Iowa Alumni Magazine | December 2008 | People

Gigi Durham

By IAM Staff

Why was she in the news?

UI associate journalism professor Gigi Durham has seen Bratz dolls dressed in tube tops and fishnet stockings, padded pushup bras geared toward six-year-old girls, and a toy Peekaboo Pole-Dancing Kit that features play money and a pint-sized garter belt. She has also seen the devastating effects that such sexually suggestive marketing inflicts on young girls.

In her latest book, The Lolita Effect: The Media Sexualization of Young Girls and What We Can Do About It, Durham vocalizes parents' concerns about the exploitation of tweens' sexuality in pop culture and advertising. She argues that the push by marketers to target younger audiences such as those eight to 12 years old has led to unhealthy and harmful representations of girls' sexuality in the media.

What's the big deal?

The Lolita Effect hit store shelves this past spring—about the same time that Disney star Miley Cyrus's provocative Vanity Fair shoot caused a stir among parents of young fans of her Hannah Montana character. Reporters from national media outlets ranging from Ms. to People dialed up Durham to review her book and seek her expert opinion.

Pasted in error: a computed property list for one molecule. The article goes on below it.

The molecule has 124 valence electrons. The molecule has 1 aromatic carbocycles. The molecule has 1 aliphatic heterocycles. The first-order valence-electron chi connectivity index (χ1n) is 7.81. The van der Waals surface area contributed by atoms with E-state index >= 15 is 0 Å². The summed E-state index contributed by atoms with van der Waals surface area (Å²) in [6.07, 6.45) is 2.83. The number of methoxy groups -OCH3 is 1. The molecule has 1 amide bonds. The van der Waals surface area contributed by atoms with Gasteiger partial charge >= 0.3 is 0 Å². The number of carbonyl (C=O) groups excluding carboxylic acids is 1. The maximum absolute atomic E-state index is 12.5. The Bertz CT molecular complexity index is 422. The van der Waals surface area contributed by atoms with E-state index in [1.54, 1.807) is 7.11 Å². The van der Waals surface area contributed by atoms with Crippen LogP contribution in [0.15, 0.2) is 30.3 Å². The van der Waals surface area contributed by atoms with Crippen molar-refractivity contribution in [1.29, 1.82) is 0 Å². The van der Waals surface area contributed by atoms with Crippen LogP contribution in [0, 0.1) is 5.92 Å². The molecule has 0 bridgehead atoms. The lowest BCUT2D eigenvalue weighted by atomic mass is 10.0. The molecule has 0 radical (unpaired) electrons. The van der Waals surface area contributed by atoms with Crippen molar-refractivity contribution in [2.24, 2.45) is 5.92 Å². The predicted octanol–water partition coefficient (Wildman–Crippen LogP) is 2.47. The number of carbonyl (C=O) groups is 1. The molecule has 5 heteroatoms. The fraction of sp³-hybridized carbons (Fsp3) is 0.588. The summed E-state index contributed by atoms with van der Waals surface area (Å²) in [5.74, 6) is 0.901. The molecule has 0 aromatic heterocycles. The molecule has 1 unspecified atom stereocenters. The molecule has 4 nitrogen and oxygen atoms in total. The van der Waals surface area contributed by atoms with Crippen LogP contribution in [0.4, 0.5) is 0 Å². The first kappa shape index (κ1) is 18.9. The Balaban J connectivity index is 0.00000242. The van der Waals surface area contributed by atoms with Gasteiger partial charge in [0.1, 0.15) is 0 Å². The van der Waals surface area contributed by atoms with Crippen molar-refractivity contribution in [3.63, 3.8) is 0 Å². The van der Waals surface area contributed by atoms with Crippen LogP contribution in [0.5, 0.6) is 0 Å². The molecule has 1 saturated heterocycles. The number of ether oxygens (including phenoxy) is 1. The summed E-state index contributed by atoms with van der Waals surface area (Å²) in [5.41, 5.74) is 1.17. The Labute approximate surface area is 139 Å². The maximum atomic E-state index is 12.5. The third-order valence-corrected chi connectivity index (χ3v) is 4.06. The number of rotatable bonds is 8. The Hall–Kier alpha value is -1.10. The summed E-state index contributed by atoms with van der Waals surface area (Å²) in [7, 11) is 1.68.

Anyone who turns on the TV or flips through the pages of a fashion magazine will see ideal female bodies used to sell products, but children often can't tell the image from reality. Durham says that girls' quests to emulate their media models have impacted self-esteem issues, eating disorders, and early sexual activity. The link that advertisers make between youth and sexuality has also compounded societal problems such as sexually transmitted diseases, teenage pregnancy, pornography, prostitution, and sex trafficking. Durham says, "Clearly we're not giving children the kind of information they need to take care of themselves sexually and transition to adulthood in safe ways."

What's her expert advice?

Durham suggests parents should help children become critical media consumers and make wise decisions about sex. She says Americans need to find a middle ground between the taboos of talking to kids about sex in abstinence-only education and the "anything goes" approach of the media. "You wouldn't hand a three-year-old kid your car keys and let them drive," says Durham. "Like driving, there are risks and responsibilities [involved with sexuality], and you should coach kids through it so they make good decisions."